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A newly certified yoga teacher, I have been practicing yoga and teaching and Pilates for over 20 years. Both are intelligent movement approaches that are effective for most people. As someone who practices and teaches both I can confidently say that they have more in common than they have differences. These two body-mind approaches are highly complementary to each other. Both focus on:


  • Breath as an important foundation to all movement

  • The combination of strength, mobility and flexibility with most postures and  movement sequences

  • Using patterns of movement

  • Emphasizing the importance of body awareness and the connection between body, mind to enhance the movement experience


Listen to your body, it’s smarter than you are

I am often asked why I would recommend one over the other. I don’t think one is better than the other and there is no one solution that works for all.  Each of us is unique and finding the right movement approach and the right teacher can make all the difference.  Keep in mind that our bodies are constantly changing, adapting, and regenerating so what you need next month may be different from you need today.  Be open to listening to what your body needs at any given moment and responding in kind.  Listen to your body, it’s smarter than you are!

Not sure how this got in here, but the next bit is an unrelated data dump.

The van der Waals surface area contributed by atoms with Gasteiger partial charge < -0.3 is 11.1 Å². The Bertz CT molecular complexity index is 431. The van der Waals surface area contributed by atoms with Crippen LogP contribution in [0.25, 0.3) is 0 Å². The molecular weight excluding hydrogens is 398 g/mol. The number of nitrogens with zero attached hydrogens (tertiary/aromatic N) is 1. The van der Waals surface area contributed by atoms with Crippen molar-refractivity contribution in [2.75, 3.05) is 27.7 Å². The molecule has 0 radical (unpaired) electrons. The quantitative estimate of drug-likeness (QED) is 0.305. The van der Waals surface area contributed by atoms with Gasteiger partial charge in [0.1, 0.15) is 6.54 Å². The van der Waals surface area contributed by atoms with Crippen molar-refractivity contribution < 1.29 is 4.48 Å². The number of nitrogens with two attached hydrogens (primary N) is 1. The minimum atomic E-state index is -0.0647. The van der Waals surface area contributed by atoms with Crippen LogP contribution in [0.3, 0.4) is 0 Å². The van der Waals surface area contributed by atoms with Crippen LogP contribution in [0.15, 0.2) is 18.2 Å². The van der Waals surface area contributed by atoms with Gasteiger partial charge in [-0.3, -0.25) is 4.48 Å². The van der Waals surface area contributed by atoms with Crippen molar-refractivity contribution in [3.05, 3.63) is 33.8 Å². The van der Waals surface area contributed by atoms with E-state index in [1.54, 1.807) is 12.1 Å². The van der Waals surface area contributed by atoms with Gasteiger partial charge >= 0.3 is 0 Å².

Variety is the spice of life

The human body does not respond well to inactivity.  We are built to move and continuing to move as we age strongly contributes to a better quality of life.  The more we learn about the neuromyofascial web (commonly referred to as ‘fascia’) the more we understand that varying our movement repertoire is extremely important.  If you are someone who has been practicing Pilates all your life, then yoga would be a nice change of pace. For someone who has been a devoted yoga practitioner, Pilates could be a nice addition or compliment.   There is no one way that is THE way.